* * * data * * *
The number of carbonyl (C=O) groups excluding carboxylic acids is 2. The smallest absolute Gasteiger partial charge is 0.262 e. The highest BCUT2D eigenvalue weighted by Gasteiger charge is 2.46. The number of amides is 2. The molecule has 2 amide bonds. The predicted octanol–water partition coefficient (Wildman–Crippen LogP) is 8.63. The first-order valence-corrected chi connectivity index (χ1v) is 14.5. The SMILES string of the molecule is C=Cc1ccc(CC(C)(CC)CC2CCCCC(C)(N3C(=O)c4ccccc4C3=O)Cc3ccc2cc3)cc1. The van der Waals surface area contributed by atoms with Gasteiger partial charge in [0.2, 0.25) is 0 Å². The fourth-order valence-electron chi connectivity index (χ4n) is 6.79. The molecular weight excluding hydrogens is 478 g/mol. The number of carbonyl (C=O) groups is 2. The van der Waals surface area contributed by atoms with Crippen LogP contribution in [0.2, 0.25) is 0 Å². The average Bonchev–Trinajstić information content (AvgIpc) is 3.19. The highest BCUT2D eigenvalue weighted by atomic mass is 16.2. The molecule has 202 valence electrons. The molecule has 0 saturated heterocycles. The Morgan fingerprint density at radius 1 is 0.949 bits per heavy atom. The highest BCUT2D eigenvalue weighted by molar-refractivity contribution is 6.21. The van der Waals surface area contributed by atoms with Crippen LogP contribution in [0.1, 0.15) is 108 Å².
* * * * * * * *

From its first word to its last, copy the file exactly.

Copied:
The number of carbonyl (C=O) groups excluding carboxylic acids is 2. The smallest absolute Gasteiger partial charge is 0.262 e. The highest BCUT2D eigenvalue weighted by Gasteiger charge is 2.46. The number of amides is 2. The molecule has 2 amide bonds. The predicted octanol–water partition coefficient (Wildman–Crippen LogP) is 8.63. The first-order valence-corrected chi connectivity index (χ1v) is 14.5. The SMILES string of the molecule is C=Cc1ccc(CC(C)(CC)CC2CCCCC(C)(N3C(=O)c4ccccc4C3=O)Cc3ccc2cc3)cc1. The van der Waals surface area contributed by atoms with Gasteiger partial charge in [0.2, 0.25) is 0 Å². The fourth-order valence-electron chi connectivity index (χ4n) is 6.79. The molecular weight excluding hydrogens is 478 g/mol. The number of carbonyl (C=O) groups is 2. The van der Waals surface area contributed by atoms with Crippen LogP contribution in [0.2, 0.25) is 0 Å². The average Bonchev–Trinajstić information content (AvgIpc) is 3.19. The highest BCUT2D eigenvalue weighted by atomic mass is 16.2. The molecule has 202 valence electrons. The molecule has 0 saturated heterocycles. The Morgan fingerprint density at radius 1 is 0.949 bits per heavy atom. The highest BCUT2D eigenvalue weighted by molar-refractivity contribution is 6.21. The van der Waals surface area contributed by atoms with Crippen LogP contribution in [0.1, 0.15) is 108 Å².